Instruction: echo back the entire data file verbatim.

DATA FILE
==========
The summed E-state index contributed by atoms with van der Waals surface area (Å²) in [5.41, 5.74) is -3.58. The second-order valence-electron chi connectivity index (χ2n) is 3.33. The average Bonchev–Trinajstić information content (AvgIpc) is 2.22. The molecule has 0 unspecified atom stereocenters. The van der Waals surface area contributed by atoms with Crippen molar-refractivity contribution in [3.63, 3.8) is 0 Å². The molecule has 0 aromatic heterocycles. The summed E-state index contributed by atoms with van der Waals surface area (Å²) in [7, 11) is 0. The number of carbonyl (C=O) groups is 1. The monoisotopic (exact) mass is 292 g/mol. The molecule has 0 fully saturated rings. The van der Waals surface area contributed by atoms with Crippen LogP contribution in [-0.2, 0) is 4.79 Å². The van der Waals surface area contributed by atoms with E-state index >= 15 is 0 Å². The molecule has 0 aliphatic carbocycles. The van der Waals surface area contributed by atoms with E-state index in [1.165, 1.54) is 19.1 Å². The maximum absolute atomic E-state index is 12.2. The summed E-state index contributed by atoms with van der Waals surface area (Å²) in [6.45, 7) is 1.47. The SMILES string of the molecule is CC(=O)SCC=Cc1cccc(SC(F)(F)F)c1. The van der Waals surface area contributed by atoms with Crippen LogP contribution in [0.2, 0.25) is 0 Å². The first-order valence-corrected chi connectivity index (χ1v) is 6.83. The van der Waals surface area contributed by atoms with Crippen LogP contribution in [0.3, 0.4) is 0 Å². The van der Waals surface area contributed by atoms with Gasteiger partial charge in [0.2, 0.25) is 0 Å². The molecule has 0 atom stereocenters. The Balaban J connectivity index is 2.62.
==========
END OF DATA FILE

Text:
The summed E-state index contributed by atoms with van der Waals surface area (Å²) in [5.41, 5.74) is -3.58. The second-order valence-electron chi connectivity index (χ2n) is 3.33. The average Bonchev–Trinajstić information content (AvgIpc) is 2.22. The molecule has 0 unspecified atom stereocenters. The van der Waals surface area contributed by atoms with Crippen molar-refractivity contribution in [3.63, 3.8) is 0 Å². The molecule has 0 aromatic heterocycles. The summed E-state index contributed by atoms with van der Waals surface area (Å²) in [7, 11) is 0. The number of carbonyl (C=O) groups is 1. The monoisotopic (exact) mass is 292 g/mol. The molecule has 0 fully saturated rings. The van der Waals surface area contributed by atoms with Crippen LogP contribution in [-0.2, 0) is 4.79 Å². The van der Waals surface area contributed by atoms with E-state index >= 15 is 0 Å². The molecule has 0 aliphatic carbocycles. The van der Waals surface area contributed by atoms with E-state index in [1.165, 1.54) is 19.1 Å². The maximum absolute atomic E-state index is 12.2. The summed E-state index contributed by atoms with van der Waals surface area (Å²) in [6.45, 7) is 1.47. The SMILES string of the molecule is CC(=O)SCC=Cc1cccc(SC(F)(F)F)c1. The van der Waals surface area contributed by atoms with Crippen LogP contribution in [0.2, 0.25) is 0 Å². The first-order valence-corrected chi connectivity index (χ1v) is 6.83. The van der Waals surface area contributed by atoms with Crippen LogP contribution in [0.3, 0.4) is 0 Å². The van der Waals surface area contributed by atoms with Gasteiger partial charge in [0.2, 0.25) is 0 Å². The molecule has 0 atom stereocenters. The Balaban J connectivity index is 2.62.